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The role of animals in The Unbearable lightness of being

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Introduction

Medora Choi 28th July, 2009 What role do animals (Karenin, Mefisto, the crow, the cows, etc.) play in the philosophic structure of The Unbearable Lightness of Being? In Milan Kundera's The Unbearable Lightness of Being, the role of animals is always the opposite of the behavior of human being in the philosophic structure. For example, when a human character such as Tomas is experiencing heavy weight, the animals will always be the opposite --- lightness. In this novel, the relationship between of body and soul plays an important part in the role of animals. Tereza had always seen body and soul as one under the influence of her mother "where youth and beauty mean nothing, where the world is nothing but a vast concentration camp of bodies one like the next, with souls invisible" (47), until the day the engineer "lured her up to his flat" (152). Kundera contrasts the "excited" "soul" with the "betraying" "body" revealing the tension between the body and soul. (155) She also understood that "the soul for the first time saw the body as something other than banal" (155) that "this was not the most ordinary of bodies; this was the most extraordinary body" (155). ...read more.

Middle

The look that Karenin gave was not just a loyal and dutiful look, it was a stare. The most frightening thing was "he did not look that way at Tomas" (300), but only at her. "it was not a desperate look, or even sad" (300). "It was a look of awful, unbearable trust. The look was an eager question. All his life Karenin had waited for answers from Tereza, and he was letting her know that he was still ready to learn the truth from her" (300). This stare proved that Tereza taught Karenin how to love and learn, to have an inner soul inside the body that came out the dying body; hence, she had filled in his empty space. It happens again when Tereza named a heifer, and it is a human being's advantage to grant souls to animals, because "having a name is a sign of a soul" (290). Therefore, once Tereza named her Marketa, a soul comes along as a side order, building up their relationship to the next level. Throughout the novel "weight" exemplifies characteristics of humans; whereas "lightness" reflects qualities similar to those of animals. ...read more.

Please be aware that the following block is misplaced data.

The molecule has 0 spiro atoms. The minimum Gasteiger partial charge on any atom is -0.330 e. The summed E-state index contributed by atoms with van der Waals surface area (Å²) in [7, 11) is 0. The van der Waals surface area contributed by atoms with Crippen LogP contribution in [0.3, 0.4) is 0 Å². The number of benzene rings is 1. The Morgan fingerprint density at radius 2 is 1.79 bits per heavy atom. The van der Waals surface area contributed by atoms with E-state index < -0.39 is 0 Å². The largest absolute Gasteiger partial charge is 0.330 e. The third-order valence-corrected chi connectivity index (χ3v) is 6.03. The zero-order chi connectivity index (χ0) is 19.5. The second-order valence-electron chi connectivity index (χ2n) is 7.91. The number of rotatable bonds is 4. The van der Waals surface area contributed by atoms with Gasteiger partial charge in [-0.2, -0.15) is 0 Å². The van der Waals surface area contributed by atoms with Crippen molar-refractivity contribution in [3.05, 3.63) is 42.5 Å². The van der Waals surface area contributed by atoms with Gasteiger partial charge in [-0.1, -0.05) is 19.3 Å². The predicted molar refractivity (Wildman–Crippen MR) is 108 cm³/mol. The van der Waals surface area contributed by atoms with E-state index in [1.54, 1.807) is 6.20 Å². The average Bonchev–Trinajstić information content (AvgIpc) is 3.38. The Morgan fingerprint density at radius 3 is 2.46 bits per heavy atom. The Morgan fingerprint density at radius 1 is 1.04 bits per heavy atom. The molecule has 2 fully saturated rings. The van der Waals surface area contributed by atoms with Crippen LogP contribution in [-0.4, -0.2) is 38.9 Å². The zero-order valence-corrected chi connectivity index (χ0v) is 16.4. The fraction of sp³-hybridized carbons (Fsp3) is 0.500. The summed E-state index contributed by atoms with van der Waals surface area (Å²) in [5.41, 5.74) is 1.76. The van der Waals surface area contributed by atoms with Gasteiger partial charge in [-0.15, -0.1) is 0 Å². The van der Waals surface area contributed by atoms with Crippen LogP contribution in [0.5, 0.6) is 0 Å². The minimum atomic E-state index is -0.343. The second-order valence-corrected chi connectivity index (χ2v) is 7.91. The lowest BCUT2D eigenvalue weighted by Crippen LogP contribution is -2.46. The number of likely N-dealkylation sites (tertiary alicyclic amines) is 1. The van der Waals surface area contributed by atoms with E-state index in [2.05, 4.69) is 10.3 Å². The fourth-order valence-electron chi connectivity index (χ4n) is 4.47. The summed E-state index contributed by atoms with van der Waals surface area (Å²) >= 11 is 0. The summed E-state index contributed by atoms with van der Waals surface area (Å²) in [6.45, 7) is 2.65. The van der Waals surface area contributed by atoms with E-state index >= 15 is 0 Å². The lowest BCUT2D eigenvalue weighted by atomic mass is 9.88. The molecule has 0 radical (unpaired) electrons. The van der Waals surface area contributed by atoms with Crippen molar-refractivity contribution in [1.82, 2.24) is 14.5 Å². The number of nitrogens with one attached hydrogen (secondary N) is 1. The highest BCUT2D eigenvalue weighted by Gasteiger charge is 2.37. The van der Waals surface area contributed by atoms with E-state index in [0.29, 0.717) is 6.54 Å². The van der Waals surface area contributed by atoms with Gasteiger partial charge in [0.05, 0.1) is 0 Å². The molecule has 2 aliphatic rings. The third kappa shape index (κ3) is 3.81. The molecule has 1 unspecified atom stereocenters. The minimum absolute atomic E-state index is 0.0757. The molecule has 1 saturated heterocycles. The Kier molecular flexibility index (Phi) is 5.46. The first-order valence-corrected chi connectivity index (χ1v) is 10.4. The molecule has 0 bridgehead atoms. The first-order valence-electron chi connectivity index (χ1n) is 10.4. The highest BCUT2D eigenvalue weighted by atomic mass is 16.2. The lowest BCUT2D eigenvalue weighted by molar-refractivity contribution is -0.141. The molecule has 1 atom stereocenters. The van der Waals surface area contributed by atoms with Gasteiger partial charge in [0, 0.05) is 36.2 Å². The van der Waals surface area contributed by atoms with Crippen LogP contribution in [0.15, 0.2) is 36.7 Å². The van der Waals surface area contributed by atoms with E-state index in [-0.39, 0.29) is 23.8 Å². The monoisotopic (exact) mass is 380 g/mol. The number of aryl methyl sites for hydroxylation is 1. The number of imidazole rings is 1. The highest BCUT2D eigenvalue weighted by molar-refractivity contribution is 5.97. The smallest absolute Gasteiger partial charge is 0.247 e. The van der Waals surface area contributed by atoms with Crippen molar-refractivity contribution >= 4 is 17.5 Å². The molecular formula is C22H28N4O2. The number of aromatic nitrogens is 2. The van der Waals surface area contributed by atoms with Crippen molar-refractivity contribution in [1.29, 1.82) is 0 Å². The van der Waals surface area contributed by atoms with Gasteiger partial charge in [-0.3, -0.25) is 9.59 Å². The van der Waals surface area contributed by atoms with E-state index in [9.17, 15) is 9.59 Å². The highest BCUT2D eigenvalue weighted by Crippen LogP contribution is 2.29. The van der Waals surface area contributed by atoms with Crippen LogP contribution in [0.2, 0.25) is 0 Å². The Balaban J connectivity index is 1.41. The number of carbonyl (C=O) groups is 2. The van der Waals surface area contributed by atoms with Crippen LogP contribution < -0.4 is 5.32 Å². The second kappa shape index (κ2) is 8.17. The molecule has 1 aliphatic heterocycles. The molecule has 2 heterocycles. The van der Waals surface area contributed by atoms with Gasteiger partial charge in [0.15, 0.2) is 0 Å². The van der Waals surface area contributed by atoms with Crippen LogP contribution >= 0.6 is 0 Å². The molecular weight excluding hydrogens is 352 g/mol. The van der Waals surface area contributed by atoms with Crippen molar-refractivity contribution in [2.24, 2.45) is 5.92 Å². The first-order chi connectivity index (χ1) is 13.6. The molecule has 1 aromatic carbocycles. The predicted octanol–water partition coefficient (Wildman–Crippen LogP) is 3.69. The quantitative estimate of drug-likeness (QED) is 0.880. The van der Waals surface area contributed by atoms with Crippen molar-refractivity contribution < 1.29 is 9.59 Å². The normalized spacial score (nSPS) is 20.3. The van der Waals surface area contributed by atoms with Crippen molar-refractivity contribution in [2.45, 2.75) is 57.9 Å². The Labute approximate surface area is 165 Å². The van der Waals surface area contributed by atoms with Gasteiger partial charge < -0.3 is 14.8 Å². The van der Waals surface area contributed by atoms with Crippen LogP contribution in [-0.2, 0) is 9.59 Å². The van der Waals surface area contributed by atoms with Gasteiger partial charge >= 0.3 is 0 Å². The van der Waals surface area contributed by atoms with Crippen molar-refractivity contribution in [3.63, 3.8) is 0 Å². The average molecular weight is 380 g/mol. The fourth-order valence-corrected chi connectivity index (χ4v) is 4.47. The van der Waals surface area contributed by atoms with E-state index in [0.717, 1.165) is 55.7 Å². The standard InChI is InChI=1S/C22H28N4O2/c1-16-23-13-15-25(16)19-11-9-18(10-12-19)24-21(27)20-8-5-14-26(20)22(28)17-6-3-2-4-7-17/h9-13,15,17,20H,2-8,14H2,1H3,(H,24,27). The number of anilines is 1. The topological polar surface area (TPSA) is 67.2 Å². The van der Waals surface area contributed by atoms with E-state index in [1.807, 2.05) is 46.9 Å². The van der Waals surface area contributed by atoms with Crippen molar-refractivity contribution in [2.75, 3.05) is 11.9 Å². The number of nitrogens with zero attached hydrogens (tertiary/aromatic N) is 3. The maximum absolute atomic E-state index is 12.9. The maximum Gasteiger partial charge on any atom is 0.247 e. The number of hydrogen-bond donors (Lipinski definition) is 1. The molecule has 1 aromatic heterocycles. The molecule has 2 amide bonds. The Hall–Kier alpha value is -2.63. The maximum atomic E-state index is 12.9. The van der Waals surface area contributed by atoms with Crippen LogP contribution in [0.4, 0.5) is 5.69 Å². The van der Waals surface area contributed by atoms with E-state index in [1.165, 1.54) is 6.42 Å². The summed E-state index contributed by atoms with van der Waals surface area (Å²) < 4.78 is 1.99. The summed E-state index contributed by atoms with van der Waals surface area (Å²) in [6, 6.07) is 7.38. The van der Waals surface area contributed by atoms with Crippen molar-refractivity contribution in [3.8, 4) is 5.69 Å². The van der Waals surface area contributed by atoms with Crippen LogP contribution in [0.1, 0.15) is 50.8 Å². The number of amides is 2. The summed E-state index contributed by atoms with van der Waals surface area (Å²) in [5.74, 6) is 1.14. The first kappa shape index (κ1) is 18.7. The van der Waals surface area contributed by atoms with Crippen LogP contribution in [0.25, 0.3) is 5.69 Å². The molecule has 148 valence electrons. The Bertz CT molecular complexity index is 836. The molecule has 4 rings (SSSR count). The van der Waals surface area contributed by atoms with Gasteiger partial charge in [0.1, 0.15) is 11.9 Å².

Conclusion

When Tereza see the crow buried alive, it represents weakness, reflecting Tereza's own fate, for she is always drawn to weakness. Tomas and Tereza have never believed in eternal return, so their lifetime goal is to march onward, and make progress. On the other hand, Karenin has always committed to a happy weightless routine. As the novel comes to the end, they each once again learn from each other, Tomas and Tereza move to the country where "it was a harmonious world; everyone came together in one big happy family with common interests and routines" (282). It proves that their contradictions connect to each other, which make them a happy family. Through this novel, animals demonstrate their status and present the role often as opposites of the human beings in order to fill in the missing gaps. Kundera first show how human beings have souls while animals have none; he then show how human beings define weight whilst animals are as light as a feather; following up by human beings as strength opposing to animals as weakness; lastly, he makes a point that human beings only march onward while animals go around the cycle, eternally returning to their routines. Hence, the role of the animals is the opposite of the behavior of the human beings. ...read more.

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Here's what a teacher thought of this essay

4 star(s)

In sections of this essay some very good points are made; however in some paragraphs there are too many quotes that just follow one another without being explained. Using specific textual references is very important but they need to support points and then be explained rather than just listed.

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Marked by teacher Laura Gater 14/10/2013

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